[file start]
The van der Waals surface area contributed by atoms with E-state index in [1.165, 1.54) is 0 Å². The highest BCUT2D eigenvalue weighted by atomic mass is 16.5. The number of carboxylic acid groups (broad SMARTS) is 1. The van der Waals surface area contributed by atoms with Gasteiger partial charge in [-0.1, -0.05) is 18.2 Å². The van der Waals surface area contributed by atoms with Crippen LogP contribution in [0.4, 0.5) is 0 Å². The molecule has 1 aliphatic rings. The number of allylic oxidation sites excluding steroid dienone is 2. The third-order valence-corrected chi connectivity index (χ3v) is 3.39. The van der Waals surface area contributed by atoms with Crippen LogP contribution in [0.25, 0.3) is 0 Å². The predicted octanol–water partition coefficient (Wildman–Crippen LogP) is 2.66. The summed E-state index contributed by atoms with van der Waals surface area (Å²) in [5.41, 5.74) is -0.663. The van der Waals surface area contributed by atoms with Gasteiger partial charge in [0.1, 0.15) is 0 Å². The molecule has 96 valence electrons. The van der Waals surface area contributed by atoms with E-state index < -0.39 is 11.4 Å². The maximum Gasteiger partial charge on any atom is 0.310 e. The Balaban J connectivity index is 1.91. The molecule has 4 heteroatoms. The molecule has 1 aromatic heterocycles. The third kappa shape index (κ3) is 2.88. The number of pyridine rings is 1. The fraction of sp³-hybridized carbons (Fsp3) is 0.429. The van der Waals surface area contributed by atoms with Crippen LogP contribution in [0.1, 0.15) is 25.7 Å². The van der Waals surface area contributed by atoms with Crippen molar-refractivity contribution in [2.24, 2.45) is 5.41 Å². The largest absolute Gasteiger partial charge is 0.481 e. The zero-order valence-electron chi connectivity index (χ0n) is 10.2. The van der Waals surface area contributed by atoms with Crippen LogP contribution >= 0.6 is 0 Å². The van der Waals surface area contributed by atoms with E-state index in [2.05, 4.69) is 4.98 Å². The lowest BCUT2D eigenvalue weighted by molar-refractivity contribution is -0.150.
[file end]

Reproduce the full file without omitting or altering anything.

The van der Waals surface area contributed by atoms with E-state index in [1.165, 1.54) is 0 Å². The highest BCUT2D eigenvalue weighted by atomic mass is 16.5. The number of carboxylic acid groups (broad SMARTS) is 1. The van der Waals surface area contributed by atoms with Gasteiger partial charge in [-0.1, -0.05) is 18.2 Å². The van der Waals surface area contributed by atoms with Crippen LogP contribution in [0.4, 0.5) is 0 Å². The molecule has 1 aliphatic rings. The number of allylic oxidation sites excluding steroid dienone is 2. The third-order valence-corrected chi connectivity index (χ3v) is 3.39. The van der Waals surface area contributed by atoms with Crippen LogP contribution in [0.25, 0.3) is 0 Å². The predicted octanol–water partition coefficient (Wildman–Crippen LogP) is 2.66. The summed E-state index contributed by atoms with van der Waals surface area (Å²) in [5.41, 5.74) is -0.663. The van der Waals surface area contributed by atoms with Gasteiger partial charge in [0.1, 0.15) is 0 Å². The molecule has 96 valence electrons. The van der Waals surface area contributed by atoms with E-state index < -0.39 is 11.4 Å². The maximum Gasteiger partial charge on any atom is 0.310 e. The Balaban J connectivity index is 1.91. The molecule has 4 heteroatoms. The molecule has 1 aromatic heterocycles. The third kappa shape index (κ3) is 2.88. The number of pyridine rings is 1. The fraction of sp³-hybridized carbons (Fsp3) is 0.429. The van der Waals surface area contributed by atoms with Crippen LogP contribution in [0.1, 0.15) is 25.7 Å². The van der Waals surface area contributed by atoms with Crippen molar-refractivity contribution in [2.24, 2.45) is 5.41 Å². The largest absolute Gasteiger partial charge is 0.481 e. The zero-order valence-electron chi connectivity index (χ0n) is 10.2. The van der Waals surface area contributed by atoms with Crippen LogP contribution >= 0.6 is 0 Å². The van der Waals surface area contributed by atoms with E-state index in [2.05, 4.69) is 4.98 Å². The lowest BCUT2D eigenvalue weighted by molar-refractivity contribution is -0.150.